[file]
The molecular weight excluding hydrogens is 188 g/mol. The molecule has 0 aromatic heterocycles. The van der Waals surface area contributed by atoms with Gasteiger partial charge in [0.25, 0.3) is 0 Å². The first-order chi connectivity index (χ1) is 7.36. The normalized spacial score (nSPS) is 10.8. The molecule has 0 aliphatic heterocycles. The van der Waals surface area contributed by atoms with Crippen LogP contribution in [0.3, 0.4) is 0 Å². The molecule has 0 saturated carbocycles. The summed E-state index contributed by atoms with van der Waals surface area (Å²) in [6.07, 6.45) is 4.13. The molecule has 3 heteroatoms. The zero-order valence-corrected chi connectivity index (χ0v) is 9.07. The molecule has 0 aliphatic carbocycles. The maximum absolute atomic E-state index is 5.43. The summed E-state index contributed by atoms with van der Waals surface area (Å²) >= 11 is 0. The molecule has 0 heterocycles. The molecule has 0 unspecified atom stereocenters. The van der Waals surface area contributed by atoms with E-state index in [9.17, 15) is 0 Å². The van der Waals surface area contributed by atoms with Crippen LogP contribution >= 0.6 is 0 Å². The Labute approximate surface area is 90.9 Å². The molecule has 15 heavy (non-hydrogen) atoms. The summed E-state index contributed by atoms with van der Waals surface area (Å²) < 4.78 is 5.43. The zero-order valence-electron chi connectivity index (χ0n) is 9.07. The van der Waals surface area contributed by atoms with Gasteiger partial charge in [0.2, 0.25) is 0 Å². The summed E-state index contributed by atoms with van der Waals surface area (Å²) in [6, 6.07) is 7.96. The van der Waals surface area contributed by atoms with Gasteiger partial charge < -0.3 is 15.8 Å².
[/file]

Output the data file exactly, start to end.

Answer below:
The molecular weight excluding hydrogens is 188 g/mol. The molecule has 0 aromatic heterocycles. The van der Waals surface area contributed by atoms with Gasteiger partial charge in [0.25, 0.3) is 0 Å². The first-order chi connectivity index (χ1) is 7.36. The normalized spacial score (nSPS) is 10.8. The molecule has 0 aliphatic heterocycles. The van der Waals surface area contributed by atoms with Crippen LogP contribution in [0.3, 0.4) is 0 Å². The molecule has 0 saturated carbocycles. The summed E-state index contributed by atoms with van der Waals surface area (Å²) in [6.07, 6.45) is 4.13. The molecule has 3 heteroatoms. The zero-order valence-corrected chi connectivity index (χ0v) is 9.07. The molecule has 0 aliphatic carbocycles. The maximum absolute atomic E-state index is 5.43. The summed E-state index contributed by atoms with van der Waals surface area (Å²) >= 11 is 0. The molecule has 0 heterocycles. The molecule has 0 unspecified atom stereocenters. The van der Waals surface area contributed by atoms with E-state index in [9.17, 15) is 0 Å². The van der Waals surface area contributed by atoms with Crippen LogP contribution >= 0.6 is 0 Å². The Labute approximate surface area is 90.9 Å². The molecule has 15 heavy (non-hydrogen) atoms. The summed E-state index contributed by atoms with van der Waals surface area (Å²) < 4.78 is 5.43. The zero-order valence-electron chi connectivity index (χ0n) is 9.07. The van der Waals surface area contributed by atoms with Gasteiger partial charge in [0.2, 0.25) is 0 Å². The summed E-state index contributed by atoms with van der Waals surface area (Å²) in [6, 6.07) is 7.96. The van der Waals surface area contributed by atoms with Gasteiger partial charge < -0.3 is 15.8 Å².